The electricity sector makes news nowadays only as a financial crisis. In this framing of the issues as one of non-performing assets (NPAs) or bad loans of banks, the real crisis – the crisis of the electricity sector -- is wished away. The brutal truth is that the restructuring of the electricity sector that started in the 1990s with Enron economics, and dismantling of the State Electricity Boards (SEBs), followed by the 2003 Electricity Act, have led to the cause of the current crisis. The NPAs of the banks are only its logical consequence.
According to newspaper reports, the NPAs of privately-owned electricity generating companies stand at Rs 1.72 lakh crore, while the total stressed assets of generating companies is of the order of Rs 4 lakh crore! To this, we should add the accumulated losses of the state-owned distribution companies of Rs 4 lakh crore as well, of which Rs. 2.32 lakh crore have been taken over by the state governments under the Uday scheme. The total losses of the electricity sector today is of the order of an astronomical Rs. 8 lakh crore!
Let us compare this to the pre-reform period, when the sector was largely state-owned. In 1992-93, the accumulated losses of the sector were a paltry Rs 1.25 crore. By 2003, or one decade of economic reforms, it had reached Rs 25,000 crore. From 2003 to today, the losses of the sector have ballooned 32 times! If the objective of reforms was to restore the health of the electricity sector, what we have witnessed is just the opposite. With each decade of reforms, we have witnessed a much bigger crisis in the sector.
The crisis in the sector has grown in tandem with the growth of private power in the Indian grid. In 2002, privately-owned generating assets were only about 10.5%; today (July 2018) these are 45.2%. As the share of private generation has grown, so has the crisis of the electricity sector. Out of the 75,000 MW of private power thermal assets, the Standing Committee of Parliament on Energy in its Report (August 2018), believes that 60,000-65,000 MW may be under financial stress, most of it funded by public sector banks.
In all this talk of crisis in the electricity sector, there is no discussion on the path of reforms that has led to this pass. Instead, the “solution” proposed is to further reforms. The current proposal by the Narendra Modi government is to separate the electricity passing through the wires from the wires themselves – a magical feat indeed – under the Electricity Amendment Bill 2014 placed in Parliament. The state governments will own the electricity distribution infrastructure, while private “distribution” companies will buy and sell electricity travelling through these wires. This is a new “innovative” twist to the reforms of privatising profits and “nationalising” the losses.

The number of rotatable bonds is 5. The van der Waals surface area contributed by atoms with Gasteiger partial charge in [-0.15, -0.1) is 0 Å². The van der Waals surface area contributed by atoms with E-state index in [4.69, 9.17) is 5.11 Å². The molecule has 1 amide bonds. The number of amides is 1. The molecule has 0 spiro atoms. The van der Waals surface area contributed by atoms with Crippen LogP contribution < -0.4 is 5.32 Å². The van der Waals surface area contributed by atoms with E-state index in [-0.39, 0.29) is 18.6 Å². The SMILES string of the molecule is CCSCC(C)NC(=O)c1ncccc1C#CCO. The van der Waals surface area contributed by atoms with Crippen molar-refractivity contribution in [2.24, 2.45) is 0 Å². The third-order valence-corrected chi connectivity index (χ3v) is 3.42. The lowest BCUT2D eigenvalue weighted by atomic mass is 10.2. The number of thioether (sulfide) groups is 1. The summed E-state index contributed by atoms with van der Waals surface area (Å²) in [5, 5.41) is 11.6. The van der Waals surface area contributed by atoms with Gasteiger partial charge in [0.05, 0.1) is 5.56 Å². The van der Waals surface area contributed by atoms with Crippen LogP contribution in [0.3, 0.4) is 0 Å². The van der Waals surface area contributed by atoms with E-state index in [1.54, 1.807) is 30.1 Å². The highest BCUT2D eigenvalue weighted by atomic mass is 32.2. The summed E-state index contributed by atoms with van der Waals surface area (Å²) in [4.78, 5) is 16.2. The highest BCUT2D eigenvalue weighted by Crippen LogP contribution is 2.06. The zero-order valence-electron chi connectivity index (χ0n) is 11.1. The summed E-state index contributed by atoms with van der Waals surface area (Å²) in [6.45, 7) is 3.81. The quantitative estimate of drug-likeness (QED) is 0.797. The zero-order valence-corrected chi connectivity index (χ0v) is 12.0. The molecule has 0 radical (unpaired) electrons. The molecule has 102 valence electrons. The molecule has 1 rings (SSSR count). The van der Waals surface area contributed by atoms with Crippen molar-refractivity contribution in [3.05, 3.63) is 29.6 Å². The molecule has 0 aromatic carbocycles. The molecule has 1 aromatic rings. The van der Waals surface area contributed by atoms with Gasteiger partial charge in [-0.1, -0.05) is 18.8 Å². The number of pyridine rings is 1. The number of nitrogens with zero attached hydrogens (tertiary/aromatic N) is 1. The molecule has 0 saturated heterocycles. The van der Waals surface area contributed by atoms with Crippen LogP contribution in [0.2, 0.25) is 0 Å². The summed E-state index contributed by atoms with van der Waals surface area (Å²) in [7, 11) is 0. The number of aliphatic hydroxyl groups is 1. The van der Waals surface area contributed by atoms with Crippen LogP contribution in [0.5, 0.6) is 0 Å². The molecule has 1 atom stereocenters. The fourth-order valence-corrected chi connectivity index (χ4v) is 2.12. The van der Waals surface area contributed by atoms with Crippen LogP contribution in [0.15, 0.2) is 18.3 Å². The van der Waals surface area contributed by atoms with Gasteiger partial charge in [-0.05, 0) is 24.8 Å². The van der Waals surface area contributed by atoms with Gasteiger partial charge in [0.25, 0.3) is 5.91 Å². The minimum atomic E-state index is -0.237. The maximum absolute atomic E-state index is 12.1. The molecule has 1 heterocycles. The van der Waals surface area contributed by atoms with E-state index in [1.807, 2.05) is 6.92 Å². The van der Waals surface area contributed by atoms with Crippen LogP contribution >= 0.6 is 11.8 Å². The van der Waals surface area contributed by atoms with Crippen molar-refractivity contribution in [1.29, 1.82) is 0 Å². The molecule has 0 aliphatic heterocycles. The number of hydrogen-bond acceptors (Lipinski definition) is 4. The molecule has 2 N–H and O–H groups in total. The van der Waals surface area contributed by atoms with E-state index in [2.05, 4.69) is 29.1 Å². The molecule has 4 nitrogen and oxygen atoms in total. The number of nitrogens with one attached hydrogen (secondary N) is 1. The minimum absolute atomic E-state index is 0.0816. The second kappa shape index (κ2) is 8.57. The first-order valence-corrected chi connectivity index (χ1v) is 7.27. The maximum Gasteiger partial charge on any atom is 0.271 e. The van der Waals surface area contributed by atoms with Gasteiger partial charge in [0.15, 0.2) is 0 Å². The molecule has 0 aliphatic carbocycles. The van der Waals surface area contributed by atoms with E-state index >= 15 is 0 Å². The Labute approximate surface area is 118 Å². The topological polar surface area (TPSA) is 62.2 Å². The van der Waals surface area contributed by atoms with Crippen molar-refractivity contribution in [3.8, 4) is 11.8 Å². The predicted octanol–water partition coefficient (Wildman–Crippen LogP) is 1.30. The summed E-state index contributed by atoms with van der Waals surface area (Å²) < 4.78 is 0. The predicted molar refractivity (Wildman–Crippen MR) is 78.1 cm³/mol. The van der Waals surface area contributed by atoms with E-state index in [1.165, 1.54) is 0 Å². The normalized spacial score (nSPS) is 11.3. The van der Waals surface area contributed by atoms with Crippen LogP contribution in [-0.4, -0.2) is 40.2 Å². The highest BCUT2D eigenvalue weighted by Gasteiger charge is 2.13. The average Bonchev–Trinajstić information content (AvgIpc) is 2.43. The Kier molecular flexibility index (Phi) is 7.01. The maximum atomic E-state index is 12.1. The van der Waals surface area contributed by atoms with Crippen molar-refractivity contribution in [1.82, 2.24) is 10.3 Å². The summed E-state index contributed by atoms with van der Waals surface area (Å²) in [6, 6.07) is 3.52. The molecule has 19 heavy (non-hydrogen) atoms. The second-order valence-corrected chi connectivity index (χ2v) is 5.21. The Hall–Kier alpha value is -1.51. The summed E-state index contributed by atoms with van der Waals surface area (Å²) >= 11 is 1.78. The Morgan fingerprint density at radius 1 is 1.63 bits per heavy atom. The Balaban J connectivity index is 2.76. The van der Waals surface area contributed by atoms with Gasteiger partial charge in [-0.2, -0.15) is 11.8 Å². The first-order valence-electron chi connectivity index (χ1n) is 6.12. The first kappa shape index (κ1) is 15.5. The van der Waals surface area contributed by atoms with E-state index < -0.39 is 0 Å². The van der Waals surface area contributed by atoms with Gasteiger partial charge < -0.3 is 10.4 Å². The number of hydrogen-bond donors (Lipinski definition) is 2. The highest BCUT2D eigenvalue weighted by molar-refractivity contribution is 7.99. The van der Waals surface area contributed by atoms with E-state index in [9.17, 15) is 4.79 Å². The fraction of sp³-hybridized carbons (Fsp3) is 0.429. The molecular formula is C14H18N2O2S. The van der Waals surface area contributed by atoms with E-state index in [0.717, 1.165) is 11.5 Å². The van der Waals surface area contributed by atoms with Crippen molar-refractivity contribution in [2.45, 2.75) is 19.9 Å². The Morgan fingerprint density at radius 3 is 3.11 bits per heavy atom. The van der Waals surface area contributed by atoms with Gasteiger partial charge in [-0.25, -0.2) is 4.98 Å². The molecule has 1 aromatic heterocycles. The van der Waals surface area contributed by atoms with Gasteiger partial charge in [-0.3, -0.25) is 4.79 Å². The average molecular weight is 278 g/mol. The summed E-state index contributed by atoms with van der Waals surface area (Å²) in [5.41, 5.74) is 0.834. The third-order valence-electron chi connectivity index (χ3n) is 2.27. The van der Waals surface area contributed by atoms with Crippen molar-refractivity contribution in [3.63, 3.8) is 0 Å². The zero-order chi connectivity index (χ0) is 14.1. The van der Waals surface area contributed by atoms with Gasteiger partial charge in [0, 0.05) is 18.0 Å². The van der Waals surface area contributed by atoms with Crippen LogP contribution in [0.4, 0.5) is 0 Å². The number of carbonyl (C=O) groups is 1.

What were the key elements of the electricity sector reforms that have led to this crisis? One element was separating generation, transmission and distribution which were earlier integrated as either state-owned or privately-owned utilities. The second was to de-license the setting up of generating plants. Any entity could set up a power plant without ascertaining whether it had an assured coal supply, a means of evacuating power through transmission lines, and whether its cost of production of power was viable.
Separating generation from transmission and distribution meant that state governments, who owned the distribution companies, could not generate the bulk of their required power by themselves. They had to buy it from NTPC, or private players at high costs. Quite often, they had to idle their power stations for even up to six months leading to increased losses for the states.
De-licensing of generation has meant that we now have surplus capacity – surplus in the sense of what the distribution companies can absorb – funded by public sector banks, which are now turning into stressed assets.
Of course, the words stressed assets or non-performing assets give the impression that the “assets” are not performing, not that big private capital has milked the public sector banks of money. In banking parlance, the banks will have to now take a “haircut” on their loans up to even 60%, meaning that 60% of their loans, made with people’s money, will have to be written off.